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The Odds Are Good: States Considering Sports Betting Agreements with Native American Tribes May See Increases in Gaming Revenue

Sports Betting

By Rachael Marvin*

The multi-faceted controversial topic of sports betting has recently made headlines for the Supreme Court’s movement towards legalization and the resultant new business developments in various states.[1] The legalization of sports betting is a major opportunity for both businesses and states to significantly increase gaming revenues.[2] Legislators are considering the impacts of agreements with native tribes that would host sports betting on their reservations.[3] Several states, such as Arizona, Connecticut, and Michigan, have already begun negotiating with Native American tribes.[4] States vary in their approaches to sports betting regulation; states like Connecticut are working out the legality of sports betting under existing gaming compacts, where tribes operate a majority of casinos and provide a percentage of revenues to the state, while other states are still negotiating gaming compacts and whether to share profits with tribes.[5]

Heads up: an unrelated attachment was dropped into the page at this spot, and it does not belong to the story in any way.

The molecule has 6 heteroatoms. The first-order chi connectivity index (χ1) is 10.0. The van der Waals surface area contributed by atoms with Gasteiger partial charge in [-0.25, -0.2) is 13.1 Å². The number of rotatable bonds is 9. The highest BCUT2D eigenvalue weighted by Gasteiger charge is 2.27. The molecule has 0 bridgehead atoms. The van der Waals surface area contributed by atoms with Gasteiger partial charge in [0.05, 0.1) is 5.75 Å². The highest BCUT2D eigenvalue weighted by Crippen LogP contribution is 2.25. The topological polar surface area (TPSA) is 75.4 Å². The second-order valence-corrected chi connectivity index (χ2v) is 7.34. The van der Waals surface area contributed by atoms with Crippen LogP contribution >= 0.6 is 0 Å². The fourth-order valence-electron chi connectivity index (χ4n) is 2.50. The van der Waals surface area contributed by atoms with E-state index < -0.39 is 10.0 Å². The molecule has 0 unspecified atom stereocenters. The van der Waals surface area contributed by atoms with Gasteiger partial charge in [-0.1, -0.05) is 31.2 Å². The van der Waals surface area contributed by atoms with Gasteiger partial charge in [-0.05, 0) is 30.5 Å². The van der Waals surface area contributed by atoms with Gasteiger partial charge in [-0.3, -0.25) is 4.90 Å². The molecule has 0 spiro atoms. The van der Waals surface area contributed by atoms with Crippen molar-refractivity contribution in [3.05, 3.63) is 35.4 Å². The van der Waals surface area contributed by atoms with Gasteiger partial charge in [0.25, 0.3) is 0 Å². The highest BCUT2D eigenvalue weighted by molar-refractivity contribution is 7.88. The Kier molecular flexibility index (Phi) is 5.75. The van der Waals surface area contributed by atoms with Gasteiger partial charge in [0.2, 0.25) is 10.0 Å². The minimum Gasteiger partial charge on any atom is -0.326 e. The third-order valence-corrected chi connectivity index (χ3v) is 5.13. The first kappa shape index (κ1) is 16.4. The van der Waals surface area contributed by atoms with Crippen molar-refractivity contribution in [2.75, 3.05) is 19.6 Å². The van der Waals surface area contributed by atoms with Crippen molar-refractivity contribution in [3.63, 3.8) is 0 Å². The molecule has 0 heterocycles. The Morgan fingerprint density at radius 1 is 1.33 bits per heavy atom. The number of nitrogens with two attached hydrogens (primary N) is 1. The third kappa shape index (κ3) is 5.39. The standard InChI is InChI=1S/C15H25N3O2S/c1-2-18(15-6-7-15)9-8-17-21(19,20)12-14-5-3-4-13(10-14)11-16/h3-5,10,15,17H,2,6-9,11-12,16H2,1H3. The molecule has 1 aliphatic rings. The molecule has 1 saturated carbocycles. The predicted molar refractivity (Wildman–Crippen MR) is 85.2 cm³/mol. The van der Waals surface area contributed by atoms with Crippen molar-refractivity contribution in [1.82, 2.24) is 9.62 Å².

To summarize, in states with gaming compacts, individuals interested in the sports betting market will have to examine Native American “exclusivity rights” under existing gaming compacts, while states without compacts will still likely grapple with issues of legitimate revenue interests from tribes.[6] There are both legal and equitable issues at stake, and resolution is vital to providing valuable revenue opportunities for both Native tribes and states.[7] Ultimately, roughly 475 tribal casinos already operate a majority of gaming opportunities, and thus deserve a seat at the table.[8] Therefore, the significant presence of gaming on tribal reservations highlights the importance of including tribes in discussions of legalizing sports betting.[9]